Finally I’ve managed a bit of time in my sewing cave. I’ve started work on a fitting muslin for the wiggle dress from Gertie’s New Book for Better Sewing. I traced everything straight onto STP (Swedish tracing paper, not Stone Temple Pilots). I know I’ll have to grade to a larger size below the waist, but with the sleeve gusset and the princess seams in the front, I’m not sure where exactly I’ll need to shift and how. I’m thinking I’ll baste the whole thing together to about the bust and then see if I can try it on and pin the rest.

One thing I noticed about the way the sizes were nested is that it’s not easy to grade from one size to another. They’re not the same length at the hem, or I should say they’re not lined up at the hem. I’m not a professional pattern drafter, so I don’t know if this was on purpose and is somehow better than what I’m used to with the Big 4, and, from what I remember, the European pattern mags, where hems and necklines all line up on the vertical axis and you can simply go between sizes wherever you need to, as long as you match it between your front and your back, or whichever pieces your garment has. Since I’m taller I’ll probably need added length anyway, so I’ll just start with the length given with the largest size and see how that works out.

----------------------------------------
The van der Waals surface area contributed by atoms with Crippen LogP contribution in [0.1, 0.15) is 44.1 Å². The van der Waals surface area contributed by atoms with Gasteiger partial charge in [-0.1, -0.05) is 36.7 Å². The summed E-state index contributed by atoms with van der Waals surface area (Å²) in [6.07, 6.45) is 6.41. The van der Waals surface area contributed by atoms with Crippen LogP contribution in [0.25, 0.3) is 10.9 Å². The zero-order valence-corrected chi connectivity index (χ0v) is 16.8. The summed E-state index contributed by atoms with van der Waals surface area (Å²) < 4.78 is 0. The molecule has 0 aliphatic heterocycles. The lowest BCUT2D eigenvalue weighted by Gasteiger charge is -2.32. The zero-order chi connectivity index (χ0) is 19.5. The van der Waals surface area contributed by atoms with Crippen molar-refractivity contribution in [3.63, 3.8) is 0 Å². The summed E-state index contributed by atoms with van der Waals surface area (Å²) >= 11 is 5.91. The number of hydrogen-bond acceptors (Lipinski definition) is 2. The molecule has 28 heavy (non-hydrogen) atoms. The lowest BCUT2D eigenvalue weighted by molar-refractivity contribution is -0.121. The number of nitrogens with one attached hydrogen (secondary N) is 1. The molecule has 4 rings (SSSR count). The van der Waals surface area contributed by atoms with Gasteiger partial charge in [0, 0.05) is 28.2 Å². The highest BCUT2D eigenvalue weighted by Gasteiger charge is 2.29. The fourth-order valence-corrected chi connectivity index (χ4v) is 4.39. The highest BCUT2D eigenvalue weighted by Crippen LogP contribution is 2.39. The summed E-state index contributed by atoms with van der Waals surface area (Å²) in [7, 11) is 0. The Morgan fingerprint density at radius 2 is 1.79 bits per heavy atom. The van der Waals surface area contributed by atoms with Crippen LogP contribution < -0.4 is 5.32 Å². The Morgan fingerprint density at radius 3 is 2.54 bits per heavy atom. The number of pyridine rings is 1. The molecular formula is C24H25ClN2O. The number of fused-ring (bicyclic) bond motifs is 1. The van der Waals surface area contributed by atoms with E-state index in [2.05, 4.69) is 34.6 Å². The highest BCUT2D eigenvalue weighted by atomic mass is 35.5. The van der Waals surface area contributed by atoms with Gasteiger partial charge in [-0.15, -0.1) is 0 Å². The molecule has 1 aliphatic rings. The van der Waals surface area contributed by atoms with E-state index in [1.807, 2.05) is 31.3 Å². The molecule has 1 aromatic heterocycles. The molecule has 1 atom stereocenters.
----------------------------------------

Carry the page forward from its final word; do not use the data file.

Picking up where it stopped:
I also have to mention that the size chart is more than a bit vanity-sized. I get that dress sizes are arbitrary anyway, and this happens to be a choice that benefits me personally since I’m on the larger end of things, but it surprised me generally. Following the chart, I traced a size 12 in the shoulders and bust, and believe you me, I haven’t been a size 12 since my age had a different numeral at the beginning of it. The smallest size included in the book is a bust size of 32 inches. This seems very big, especially for a vintage-inspired book. It is a very hourglassy shape – 12 inches difference between waist and hip – so if you have a very 50s figure, as long as it’s not too small, you should be set with these patterns. Sadly, I’ve got more of an 1850s figure (bring back panniers!) so the wiggle dress will be interesting to fit, that’s for sure.

Recommended book on fitting